- A case-control study is conducted to test if oral contraceptives (OC) are a risk factor for endometrial cancer. A group of cases and an equal number of controls are selected. Cases are selected at GP (family doctor) surgeries. Cases who use OC may be more likely to be offered screening for endometrial cancer either systematically or because of a side-effect of OC (breakthrough bleeding). The chance of undergoing detection of endometrial cancer is therefore higher among OC users than among other cases i.e. the use of OC may cause the search for endometrial cancer rather than causing the cancer itself. The result is that a higher proportion of cases diagnosed with endometrial cancer report using OC.
- When the subjects who offer to participate in a research project are different in some ways from the general population. If this occurs, the researcher has sampled only a subset of the population, and consequently, the data gathered are not representative of all people, merely of those that choose to volunteer.
- When a group of workers in an industry find out that one of the chemicals they have been exposed to is a carcinogen, then these workers might present to a medical facility sooner, or be more likely to attend screening, than a non-exposed population. Also, medical staff might more readily suspect these individuals than others to have cancer, because of the knowledge of their exposure to the carcinogen, and this might influence what tests are done and how quickly they are ordered.
- A study of hand-washing among medical staff found that when the staff knew they were being watched, compliance with hand-washing was 55% greater than when they were not being watched.
- In the early 2000s, there was considerable publicity arising from a claim that the measles, mumps and rubella (MMR) vaccine was related to and possibly caused autism in children (the originating claim was subsequently found to be based on fraudulent data and the publication was withdrawn) (Andrews 2002). Researchers found that parents of autistic children diagnosed after the publicity tended to recall the start of autism as being soon after the MMR jab more often than parents of similar children who were diagnosed prior to the publicity.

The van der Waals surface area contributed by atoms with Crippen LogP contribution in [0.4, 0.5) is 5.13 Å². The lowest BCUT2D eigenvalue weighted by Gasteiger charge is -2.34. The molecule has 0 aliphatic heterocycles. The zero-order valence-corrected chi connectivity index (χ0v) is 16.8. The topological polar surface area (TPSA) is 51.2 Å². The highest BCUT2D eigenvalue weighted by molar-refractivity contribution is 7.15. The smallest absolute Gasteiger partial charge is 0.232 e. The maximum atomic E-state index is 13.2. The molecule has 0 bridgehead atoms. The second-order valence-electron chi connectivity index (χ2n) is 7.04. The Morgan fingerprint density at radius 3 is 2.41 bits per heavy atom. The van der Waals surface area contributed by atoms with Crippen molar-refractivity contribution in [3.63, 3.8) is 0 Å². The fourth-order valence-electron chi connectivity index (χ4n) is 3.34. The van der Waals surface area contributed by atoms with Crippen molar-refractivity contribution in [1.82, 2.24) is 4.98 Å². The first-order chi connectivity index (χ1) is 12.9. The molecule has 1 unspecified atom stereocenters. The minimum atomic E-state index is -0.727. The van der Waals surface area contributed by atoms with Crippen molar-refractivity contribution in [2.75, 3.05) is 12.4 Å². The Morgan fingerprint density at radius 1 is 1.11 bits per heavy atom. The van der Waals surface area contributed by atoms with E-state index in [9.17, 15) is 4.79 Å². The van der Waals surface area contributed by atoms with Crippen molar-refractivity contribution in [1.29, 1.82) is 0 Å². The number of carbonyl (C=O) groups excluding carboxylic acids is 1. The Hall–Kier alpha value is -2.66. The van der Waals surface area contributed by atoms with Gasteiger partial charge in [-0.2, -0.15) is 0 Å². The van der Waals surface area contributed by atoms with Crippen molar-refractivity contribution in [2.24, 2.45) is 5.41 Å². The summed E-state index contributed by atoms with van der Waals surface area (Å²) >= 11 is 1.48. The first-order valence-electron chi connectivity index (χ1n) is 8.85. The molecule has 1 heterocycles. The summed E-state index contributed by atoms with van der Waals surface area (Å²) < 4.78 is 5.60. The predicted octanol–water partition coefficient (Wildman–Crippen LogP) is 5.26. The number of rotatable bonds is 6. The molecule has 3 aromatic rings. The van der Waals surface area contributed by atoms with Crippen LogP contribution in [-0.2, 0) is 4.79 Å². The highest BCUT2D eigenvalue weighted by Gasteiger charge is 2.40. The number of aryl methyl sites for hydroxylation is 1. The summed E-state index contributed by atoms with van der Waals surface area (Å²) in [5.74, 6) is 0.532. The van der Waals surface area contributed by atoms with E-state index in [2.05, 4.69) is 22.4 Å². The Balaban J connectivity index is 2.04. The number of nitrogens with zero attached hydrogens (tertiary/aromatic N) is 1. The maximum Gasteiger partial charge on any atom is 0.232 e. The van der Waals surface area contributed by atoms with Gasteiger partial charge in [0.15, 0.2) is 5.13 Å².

- A meta-analysis of body size and development of prostate cancer found that the criteria used to define nonaggressive and aggressive prostate varied between cohorts.
- Larger men have bigger prostates, which makes diagnosing prostate cancer via biopsy more difficult (it is harder to hit the target on biopsy). Therefore, men with larger prostates are less likely to be accurately diagnosed with prostate cancer. Thus, a real association between obesity and prostate cancer risk may be underestimated. This was shown by researchers who found that obesity increased prostate cancer risk. Without accounting for the size of the prostate, however, the relationship between obesity and prostate cancer was under-estimated.